Blessed is he who lays a flower on a tomb or a palace or a breast, is he who is born in the seventh month or the twelfth, is the throat become gorge, is he who slaughters his only horse out of kindness. Blessed is he who sinks to his knees pleading forgiveness or overcome with lust, is he who bears a cross upon his back, is he who boils a porridge of cement to hoodwink his children’s hunger, is the sniffer become snout, is the time when a wife could gather together the pieces of her helpmeet’s corpse and he would live, are the truths cowering in the crevices of falsehood, is the nation that feeds on the chatter of the worthless, is the nation that feeds on the prattling of the powerful, is the gulp become gullet. Blessed is he who fashions an ear from clay and an ear from dough until his head is severed, is a sun that still rises in the East, is a star that shines through on a cloudy day. Blessed be this tale, which would not have be told of Mustajab VII were it not for that incident, revealed to the world by a wordsmith whose father laboured as a screenwriter, wherein Mustajab VII secretly murdered Mustajab VI, sold his body to students studying dissection and with the proceeds erected a sumptious pavilion replete with dazzling lights and microphones that resounded with proverbial wisdom, to outfox foes and keep in remembrance the glorious exploits of Clan Mustajab, ancient and modern, then stood at its entrance to receive the sincerest of condolences. This is a slander against the man, which lays the very heart of truth to waste and strikes at the crux of our tale, the point at which it joins with what took place thereafter, for which reason we set over this incident an upturned water jar, and kept it hid.
Here in the electric dusk your naked lover
tips the glass high and the ice cubes fall against her teeth.
It’s beautiful Susan, her hair sticky with gin,
Our Lady of Wet Glass-Rings on the Album Cover,
streaming with hatred in the heat
as the record falls and the snake-band chords begin
.Can’t occupy the same space at the same time
unless, of course, you land in Dhaka, rickshaws
five or six abreast. They are all here:
studded metal backboards ablaze with red flowers,
Listen! Someone’s saying a prayer in Malayalam.
He says there’s no word for “despair” in Malayalam.
Sometimes at daybreak you sing a Gujarati garba.
At night you open your hair in Malayalam.
As a Finn, to visit the Russian border on the eve of the Trump-Putin meeting in Helsinki – only slide film can save you there!
No sooner did I start than I had to stop, blown away by the welded drain covers, the seagulls in place of people long gone. The city was in lockdown and police lingered at every corner, weighed down by the pounding sun.
A cloudy haze slowly subsides, making way for less blurry vision. Everything is opaque white. The 35m2 studio, the walls that make up its confines, even the ceramic wall tiles that adorn the open kitchen. The white-painted wooden desk neighbors the open kitchen. It looks onto a mini-balcony with a view of a small patch of greenery. It occurs to me that the yellow-turquoise color combination gentrifying the façades of nearby buildings is a grave mismatch, especially with the oliveness that commands the space. I push my sluggish body out of the side bed and onto the parquet floor whose hue is a confused mix of hazel and grey. My feet brushing against the ground is a daily exercise in groundedness. In my mind it is so intertwined with the whiff of floral spice that always follows minutes later. Tchibo’s African Blue brewed in a French press. I make my way to the grey couch, ceramic mug in one hand, a slice of Spinat-Knoblauch Quiche in the other. I don’t have much time this morning. It’s a busy Monday and I have two classes to attend at Freie Universität. I like being in Berlin, getting up early to read snippets from Ibn Khaldun’s Muqadimmah, discuss theories in Arabic Studies, and study patterns of city making in the “Muslim” world. I am struggling with my Deutschkurs. I don’t like the academicness dictating second-language teaching. I despise the words Hausarbeit, Test and even the kleine Pause, together they enshrine language-acquisition in a chronic anxiety. To me, acquiring a language is a deeply personal endeavor. It is the danke, tschüss and bitte that despite being inundated with the “wrong” accent grant me a temporary, maybe fake, sense of integration. Luckily, Berlin knows better than to single anyone out on account of ignorance of German, or so I think. I give way to cowardice and make temporary peace with my verbal ineptitude.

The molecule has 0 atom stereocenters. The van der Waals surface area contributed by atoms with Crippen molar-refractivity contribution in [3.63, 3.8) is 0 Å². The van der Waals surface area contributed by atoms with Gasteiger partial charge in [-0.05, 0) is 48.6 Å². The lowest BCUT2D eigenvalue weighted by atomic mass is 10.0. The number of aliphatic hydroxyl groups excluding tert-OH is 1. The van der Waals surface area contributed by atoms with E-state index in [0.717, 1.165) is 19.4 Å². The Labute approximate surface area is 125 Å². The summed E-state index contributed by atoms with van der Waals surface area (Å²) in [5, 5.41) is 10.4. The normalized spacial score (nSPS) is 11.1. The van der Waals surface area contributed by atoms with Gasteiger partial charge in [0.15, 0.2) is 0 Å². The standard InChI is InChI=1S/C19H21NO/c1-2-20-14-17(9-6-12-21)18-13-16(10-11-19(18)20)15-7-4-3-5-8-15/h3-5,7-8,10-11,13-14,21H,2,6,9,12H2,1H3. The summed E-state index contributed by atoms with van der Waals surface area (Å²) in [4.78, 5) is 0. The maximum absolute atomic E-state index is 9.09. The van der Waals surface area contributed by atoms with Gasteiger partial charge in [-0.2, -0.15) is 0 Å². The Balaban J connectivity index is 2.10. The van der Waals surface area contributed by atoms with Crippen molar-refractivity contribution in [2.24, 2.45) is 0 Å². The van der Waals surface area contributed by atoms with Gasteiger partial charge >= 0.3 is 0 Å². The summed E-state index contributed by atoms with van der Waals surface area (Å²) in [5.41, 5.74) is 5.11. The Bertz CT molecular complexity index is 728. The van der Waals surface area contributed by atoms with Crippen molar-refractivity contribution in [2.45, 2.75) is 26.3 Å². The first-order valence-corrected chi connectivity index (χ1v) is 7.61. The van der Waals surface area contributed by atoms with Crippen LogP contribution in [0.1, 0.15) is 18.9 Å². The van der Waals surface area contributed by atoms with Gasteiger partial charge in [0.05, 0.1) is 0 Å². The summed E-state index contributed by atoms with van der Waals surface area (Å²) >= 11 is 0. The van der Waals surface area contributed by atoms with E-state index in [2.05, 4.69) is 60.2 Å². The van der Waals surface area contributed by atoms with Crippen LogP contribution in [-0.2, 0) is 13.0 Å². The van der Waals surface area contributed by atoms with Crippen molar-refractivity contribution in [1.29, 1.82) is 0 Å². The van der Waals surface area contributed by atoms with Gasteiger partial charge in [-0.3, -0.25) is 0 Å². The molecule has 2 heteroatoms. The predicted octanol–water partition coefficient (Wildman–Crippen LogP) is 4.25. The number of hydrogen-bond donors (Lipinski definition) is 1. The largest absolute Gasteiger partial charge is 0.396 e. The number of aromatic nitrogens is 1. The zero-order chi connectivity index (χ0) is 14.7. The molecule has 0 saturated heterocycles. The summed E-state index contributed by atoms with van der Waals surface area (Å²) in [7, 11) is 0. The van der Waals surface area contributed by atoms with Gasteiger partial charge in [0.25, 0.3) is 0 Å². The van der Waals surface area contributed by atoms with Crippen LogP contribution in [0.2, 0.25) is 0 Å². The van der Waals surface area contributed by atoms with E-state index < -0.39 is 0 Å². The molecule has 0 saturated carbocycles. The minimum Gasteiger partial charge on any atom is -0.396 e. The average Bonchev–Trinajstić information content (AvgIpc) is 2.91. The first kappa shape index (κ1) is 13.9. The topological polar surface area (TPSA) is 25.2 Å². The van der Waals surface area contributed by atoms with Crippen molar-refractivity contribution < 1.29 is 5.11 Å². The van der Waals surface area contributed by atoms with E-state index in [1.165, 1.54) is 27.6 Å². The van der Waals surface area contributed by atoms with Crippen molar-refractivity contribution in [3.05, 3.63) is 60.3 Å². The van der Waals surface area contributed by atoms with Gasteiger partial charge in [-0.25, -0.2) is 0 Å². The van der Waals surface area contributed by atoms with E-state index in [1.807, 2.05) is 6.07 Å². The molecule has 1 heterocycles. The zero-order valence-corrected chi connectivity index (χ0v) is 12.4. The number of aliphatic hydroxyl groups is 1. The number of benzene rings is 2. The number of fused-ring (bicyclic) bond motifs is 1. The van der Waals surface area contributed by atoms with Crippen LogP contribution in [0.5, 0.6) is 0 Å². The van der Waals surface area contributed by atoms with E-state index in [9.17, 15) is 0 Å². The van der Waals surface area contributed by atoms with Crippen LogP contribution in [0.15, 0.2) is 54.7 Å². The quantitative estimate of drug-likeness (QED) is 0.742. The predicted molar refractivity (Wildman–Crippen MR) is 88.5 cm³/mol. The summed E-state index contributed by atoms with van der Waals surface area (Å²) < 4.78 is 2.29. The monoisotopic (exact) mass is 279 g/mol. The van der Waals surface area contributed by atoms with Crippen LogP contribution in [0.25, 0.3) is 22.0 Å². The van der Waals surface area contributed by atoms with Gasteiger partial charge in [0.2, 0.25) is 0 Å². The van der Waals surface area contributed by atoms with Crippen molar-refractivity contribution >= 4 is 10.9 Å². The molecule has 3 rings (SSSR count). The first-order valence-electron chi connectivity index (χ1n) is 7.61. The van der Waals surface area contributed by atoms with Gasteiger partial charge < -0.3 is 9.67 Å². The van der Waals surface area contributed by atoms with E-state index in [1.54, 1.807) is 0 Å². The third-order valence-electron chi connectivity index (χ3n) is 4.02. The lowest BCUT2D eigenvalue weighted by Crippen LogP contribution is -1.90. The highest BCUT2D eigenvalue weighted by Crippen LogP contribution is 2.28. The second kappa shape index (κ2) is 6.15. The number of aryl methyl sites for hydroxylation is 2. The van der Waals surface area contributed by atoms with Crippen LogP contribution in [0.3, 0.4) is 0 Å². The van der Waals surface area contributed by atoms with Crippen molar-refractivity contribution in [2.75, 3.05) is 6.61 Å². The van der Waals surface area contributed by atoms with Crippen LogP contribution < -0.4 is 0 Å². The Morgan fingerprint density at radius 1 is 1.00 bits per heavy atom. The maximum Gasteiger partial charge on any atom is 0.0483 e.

I had my camera when I went out to demonstrate on Friday, January 28, the climax of the Egyptian revolution (January 25-February 11, 2011). I was on the streets for over twelve hours but I took only two pictures; they were to sit for years on my hard drive, unedited and undisplayed: my only trophies from the revolution. Unlike the majority of “Arab Spring revolutionaries”, from the moment Tahrir Square was occupied in the small hours of Saturday, January 29 and until the long-time president Hosni Mubarak stepped down, I felt that I couldn’t photograph and protest at the same time, that to be photographing would render my presence in the protests insincere and that the protests were about more important things than photography.
At the same time the figures and the faces that I saw daily in and around the protests, and which belonged to both “revolutionaries” and “counterrevolutionaries”, imprinted themselves on my mind more forcefully than ever before: sullen and despairing men, slim women in high heels and children everywhere.